To evaluate central (carotid) artery blood pressure (BP) in endurance athletes.
Derived ascending aortic pressure and direct carotid pressure waveforms were recorded using radial and carotid tonometry at rest in 30 endurance athletes and 30 sedentary controls, all males matched for age, height, brachial systolic BP (SBP) and diastolic BP.
Whereas brachial BP was similar in the two groups, carotid SBP and pulse pressure (PP) were higher in endurance athletes than in controls irrespective of age (123.1±2.17vs. 110.2±1.29mmHg, and 50.9±1.95vs. 34.1±1.01mmHg, respectively; p<0.0001 for both). PP amplification evaluated from the brachial/carotid PP ratio was lower in athletes than in sedentary controls (1.057±0.037vs. 1.40±0.002, respectively; p<0.0001) at each given value of heart rate. When compared to controls, athletes had lower PWV (7.81±0.17 vs. 9.8±0.23m/s; p<0.0001), higher reflected wave transit time/left ventricular ejection time ratio (p=0.02) and lower heart rate (52.03±1.54vs. 68.9±1.72 beats/min ; p<0.0001).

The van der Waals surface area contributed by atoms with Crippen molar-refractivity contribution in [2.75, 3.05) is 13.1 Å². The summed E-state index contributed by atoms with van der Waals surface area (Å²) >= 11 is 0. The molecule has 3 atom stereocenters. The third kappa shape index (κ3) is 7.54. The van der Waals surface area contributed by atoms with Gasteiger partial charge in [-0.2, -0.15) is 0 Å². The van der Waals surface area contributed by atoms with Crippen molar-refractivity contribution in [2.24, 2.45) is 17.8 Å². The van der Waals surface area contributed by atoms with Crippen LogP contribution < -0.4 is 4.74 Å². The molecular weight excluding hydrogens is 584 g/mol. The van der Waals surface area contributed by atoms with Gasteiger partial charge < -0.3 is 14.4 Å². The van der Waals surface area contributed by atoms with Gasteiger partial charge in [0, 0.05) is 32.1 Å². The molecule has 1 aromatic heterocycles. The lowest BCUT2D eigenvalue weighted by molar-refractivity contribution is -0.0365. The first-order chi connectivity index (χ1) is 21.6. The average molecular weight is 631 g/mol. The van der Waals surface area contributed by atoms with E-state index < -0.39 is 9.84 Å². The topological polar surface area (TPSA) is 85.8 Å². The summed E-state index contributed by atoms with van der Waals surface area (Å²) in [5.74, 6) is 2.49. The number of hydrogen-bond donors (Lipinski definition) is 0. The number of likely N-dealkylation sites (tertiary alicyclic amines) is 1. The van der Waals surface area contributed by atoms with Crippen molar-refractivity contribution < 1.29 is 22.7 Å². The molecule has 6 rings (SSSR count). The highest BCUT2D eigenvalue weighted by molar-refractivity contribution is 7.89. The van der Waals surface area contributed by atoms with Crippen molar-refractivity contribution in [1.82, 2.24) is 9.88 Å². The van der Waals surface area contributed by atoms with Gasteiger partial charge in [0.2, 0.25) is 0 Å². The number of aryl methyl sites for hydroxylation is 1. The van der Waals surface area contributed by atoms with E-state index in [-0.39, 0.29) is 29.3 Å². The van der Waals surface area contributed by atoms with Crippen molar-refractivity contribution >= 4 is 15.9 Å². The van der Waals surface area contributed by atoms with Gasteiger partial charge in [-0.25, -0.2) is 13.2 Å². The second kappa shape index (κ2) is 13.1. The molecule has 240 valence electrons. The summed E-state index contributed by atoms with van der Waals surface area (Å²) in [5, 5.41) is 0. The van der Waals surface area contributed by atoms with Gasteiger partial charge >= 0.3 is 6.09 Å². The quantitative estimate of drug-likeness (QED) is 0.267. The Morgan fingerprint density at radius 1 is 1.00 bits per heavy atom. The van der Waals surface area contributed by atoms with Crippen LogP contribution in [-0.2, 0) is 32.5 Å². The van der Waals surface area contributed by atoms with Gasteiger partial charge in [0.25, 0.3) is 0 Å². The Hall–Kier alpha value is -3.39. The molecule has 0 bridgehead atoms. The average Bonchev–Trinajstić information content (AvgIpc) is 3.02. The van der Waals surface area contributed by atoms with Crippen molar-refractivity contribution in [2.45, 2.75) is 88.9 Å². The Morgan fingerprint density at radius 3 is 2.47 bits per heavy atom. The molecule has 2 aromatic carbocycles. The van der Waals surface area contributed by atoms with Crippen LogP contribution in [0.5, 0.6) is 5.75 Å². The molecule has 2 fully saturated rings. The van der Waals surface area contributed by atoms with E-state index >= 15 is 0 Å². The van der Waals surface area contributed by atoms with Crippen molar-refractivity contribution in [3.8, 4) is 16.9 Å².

Central, and not brachial, SBP and PP are significantly higher in endurance athletes when compared to matched controls. A long-term follow-up is needed to investigate this finding, which is associated with reduced heart rate and disappearance of PP amplification